E-PAGE™ gel 2X NuPAGE® Transfer Buffer with 0.1% NuPAGE® Antioxidant for reduced samples Nitrocellulose or PVDF 25 V constant for 30–60 min
Tris-glycine gel Tricine gel 2X Tris-glycine transfer buffer with 20% methanol Nitrocellulose or PVDF 20 V constant for 30–60 mi

 

semi-dry-transfer setup

 

Figure 2.  A semi-dry transfer setup for western blotting.

 

Setting Up a Dry Transfer with iBlot® Gel

Table 3 contains the recommended settings for transferring proteins in gels using the iBlot® Gel Transfer Device. Figure 4 shows the correct setup of a blot for a dry transfer using the iBlot® Gel Transfer Device.

Table 3. Recommended settings for transferring proteins in gels using the iBlot® Gel Transfer Device

Gel type Program Voltage Run time
E-PAGE™ 48 gel P2 23 V 7–8 min
E-PAGE™ 96 gel P2 23 V 7–8 min
Novex® midi gel, 1 mm thick P2 23 V 6 min
2 mini gels (1.0 or 1.5 mm thick) P2 23 V 6 min
T1 mini gel (1.0 or 1.5 mm thick) using mini transfer stacks P2 23 V 6 min

dry blot setup

Figure 3.  The setup of a blot for a dry transfer with the iBlot® Gel Transfer Device.

 

Probing and Detection

Once proteins have been transferred onto a membrane, they can be probed with antibodies. The proteins on the membrane are exposed to antibodies either through passive diffusion or through electrically driven binding. Passive diffusion involves submerging the membrane in a solution that contains the diluted antibody, washing of the membrane, and then incubation with a diluted secondary antibody. The extent of dilution that works best will depend on the antibodies used. Electrically driven probing of a membrane is performed using the iBlot® Gel Transfer Device and the iBlot® Western Detection Kits, which have anode and cathode stacks designed to move antibodies toward the transfer membrane for western detection.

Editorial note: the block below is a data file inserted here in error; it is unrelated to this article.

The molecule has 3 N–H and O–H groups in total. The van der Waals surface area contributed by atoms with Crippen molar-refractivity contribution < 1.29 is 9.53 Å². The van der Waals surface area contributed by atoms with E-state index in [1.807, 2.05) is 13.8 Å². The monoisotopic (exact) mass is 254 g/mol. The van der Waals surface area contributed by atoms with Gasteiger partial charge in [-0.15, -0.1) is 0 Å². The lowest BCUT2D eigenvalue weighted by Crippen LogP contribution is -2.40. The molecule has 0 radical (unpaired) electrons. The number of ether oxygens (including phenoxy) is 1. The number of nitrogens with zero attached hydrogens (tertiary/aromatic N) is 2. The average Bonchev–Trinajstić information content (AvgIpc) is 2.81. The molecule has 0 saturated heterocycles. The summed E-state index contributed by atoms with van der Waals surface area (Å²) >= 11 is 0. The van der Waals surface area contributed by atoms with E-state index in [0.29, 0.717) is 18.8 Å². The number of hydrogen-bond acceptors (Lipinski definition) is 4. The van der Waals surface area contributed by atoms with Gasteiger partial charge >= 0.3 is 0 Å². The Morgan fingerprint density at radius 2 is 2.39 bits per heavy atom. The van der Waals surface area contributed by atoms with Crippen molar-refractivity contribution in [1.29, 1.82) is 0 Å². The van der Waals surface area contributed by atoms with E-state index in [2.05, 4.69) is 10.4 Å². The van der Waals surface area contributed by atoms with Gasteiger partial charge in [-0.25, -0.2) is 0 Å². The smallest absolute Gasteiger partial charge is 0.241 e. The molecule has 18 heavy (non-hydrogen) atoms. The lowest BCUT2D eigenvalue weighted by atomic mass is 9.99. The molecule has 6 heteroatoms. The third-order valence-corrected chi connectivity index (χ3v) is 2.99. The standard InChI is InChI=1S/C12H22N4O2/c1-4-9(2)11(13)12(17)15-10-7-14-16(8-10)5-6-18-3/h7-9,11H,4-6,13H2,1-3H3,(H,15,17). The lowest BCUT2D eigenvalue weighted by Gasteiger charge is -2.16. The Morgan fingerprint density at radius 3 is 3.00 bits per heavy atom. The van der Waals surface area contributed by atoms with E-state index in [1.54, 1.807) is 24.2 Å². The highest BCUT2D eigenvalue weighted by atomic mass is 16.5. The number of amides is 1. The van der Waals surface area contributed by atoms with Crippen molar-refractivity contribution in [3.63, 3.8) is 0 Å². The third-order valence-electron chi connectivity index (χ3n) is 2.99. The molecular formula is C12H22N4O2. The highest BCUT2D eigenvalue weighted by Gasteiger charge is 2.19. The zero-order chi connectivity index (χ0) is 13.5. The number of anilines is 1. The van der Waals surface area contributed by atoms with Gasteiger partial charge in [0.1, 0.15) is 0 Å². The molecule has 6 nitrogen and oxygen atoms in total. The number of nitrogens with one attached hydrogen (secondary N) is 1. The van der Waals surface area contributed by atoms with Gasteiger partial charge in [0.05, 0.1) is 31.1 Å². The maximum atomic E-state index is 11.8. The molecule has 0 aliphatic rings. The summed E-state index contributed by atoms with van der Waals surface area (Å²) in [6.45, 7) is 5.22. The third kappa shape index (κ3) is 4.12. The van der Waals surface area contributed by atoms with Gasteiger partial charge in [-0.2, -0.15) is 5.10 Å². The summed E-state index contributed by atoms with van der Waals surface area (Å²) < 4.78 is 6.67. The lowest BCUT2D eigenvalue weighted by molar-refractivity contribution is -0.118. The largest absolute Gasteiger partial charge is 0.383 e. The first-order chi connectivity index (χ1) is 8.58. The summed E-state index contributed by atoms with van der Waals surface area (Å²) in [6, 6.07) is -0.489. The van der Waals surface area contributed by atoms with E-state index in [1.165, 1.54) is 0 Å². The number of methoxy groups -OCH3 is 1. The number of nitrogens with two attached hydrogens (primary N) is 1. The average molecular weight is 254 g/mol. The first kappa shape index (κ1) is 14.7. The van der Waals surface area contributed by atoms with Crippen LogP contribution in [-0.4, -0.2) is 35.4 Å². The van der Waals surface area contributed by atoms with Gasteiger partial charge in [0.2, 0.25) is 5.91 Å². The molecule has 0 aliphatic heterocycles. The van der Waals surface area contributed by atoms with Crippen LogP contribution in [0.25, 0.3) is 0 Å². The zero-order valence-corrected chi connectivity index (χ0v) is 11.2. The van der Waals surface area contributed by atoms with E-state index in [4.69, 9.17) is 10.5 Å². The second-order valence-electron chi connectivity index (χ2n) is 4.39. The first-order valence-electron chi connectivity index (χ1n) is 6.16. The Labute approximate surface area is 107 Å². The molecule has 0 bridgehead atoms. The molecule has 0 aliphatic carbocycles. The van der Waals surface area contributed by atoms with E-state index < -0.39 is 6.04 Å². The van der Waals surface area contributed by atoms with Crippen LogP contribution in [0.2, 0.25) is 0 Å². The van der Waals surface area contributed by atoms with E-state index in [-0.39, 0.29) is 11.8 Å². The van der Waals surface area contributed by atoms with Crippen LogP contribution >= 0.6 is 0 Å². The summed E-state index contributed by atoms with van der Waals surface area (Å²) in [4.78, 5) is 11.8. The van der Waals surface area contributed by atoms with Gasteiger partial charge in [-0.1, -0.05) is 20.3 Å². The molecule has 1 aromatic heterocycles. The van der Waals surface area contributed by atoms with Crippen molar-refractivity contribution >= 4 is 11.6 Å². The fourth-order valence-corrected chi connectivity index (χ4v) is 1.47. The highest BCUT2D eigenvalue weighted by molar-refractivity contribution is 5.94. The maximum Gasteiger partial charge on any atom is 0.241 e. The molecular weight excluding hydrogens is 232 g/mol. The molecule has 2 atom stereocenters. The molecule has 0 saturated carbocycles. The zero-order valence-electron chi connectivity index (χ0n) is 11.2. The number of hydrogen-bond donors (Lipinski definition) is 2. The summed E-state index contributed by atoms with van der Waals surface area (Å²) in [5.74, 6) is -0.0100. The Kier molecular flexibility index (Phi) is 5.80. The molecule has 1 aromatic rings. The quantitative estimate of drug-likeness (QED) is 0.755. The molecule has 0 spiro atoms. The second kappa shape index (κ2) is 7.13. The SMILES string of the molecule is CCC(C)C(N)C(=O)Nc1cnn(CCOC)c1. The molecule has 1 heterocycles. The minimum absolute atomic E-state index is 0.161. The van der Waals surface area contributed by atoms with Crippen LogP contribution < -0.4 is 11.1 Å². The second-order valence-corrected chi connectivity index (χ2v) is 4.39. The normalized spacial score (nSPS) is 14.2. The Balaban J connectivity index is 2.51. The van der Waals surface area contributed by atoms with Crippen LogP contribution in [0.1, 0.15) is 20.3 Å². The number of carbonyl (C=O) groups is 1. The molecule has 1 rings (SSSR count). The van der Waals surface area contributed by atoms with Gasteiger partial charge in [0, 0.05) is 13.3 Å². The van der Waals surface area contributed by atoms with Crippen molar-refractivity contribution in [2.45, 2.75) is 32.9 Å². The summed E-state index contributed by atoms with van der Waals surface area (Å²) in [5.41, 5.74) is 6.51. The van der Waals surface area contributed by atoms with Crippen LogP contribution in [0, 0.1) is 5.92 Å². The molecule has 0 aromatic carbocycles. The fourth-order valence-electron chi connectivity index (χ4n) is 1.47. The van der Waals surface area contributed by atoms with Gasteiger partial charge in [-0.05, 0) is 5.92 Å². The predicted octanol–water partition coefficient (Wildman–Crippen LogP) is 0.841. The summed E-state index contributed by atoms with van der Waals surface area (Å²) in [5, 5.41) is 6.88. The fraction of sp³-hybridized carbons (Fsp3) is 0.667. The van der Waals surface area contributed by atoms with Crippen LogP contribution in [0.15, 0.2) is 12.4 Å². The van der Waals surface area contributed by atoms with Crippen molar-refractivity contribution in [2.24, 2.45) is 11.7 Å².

After the membrane has been probed with labeled antibodies, the target proteins on the membrane can be detected by the method appropriate to the label. Enzymatic detection involves the addition of an enzyme substrate to the membrane followed by washing unbound reaction products and unreacted substrate away from the membrane. Chromogenic reaction products can be visualized by examining the membrane directly or by analyzing a visible-light image of the membrane. Chemiluminescent reaction products can be detected by exposing film to the membrane or by using a chemiluminescence scanner. Fluorescently labeled antibodies can be visualized directly by placing the membrane in an appropriate scanning instrument that can excite
and detect the bound fluorophore.

Stripping and Reprobing Membranes

When multiple proteins need to be detected on a single membrane, the traditional approach is to strip the primary and secondary antibodies from the blot and reprobe with different primary and secondary antibodies. One common method of antibody removal is the use of a heated, low-pH solution containing glycine. The combination of heat and low pH causes dissociation of the antibody–antigen complex. After the membrane has been stripped, it can be reprobed with different antibodies. When planning to strip and reprobe a membrane, it is recommended that you use PVDF for the transfer. Because PVDF is a more durable material, it is less prone to damage during the stripping process than is nitrocellulose.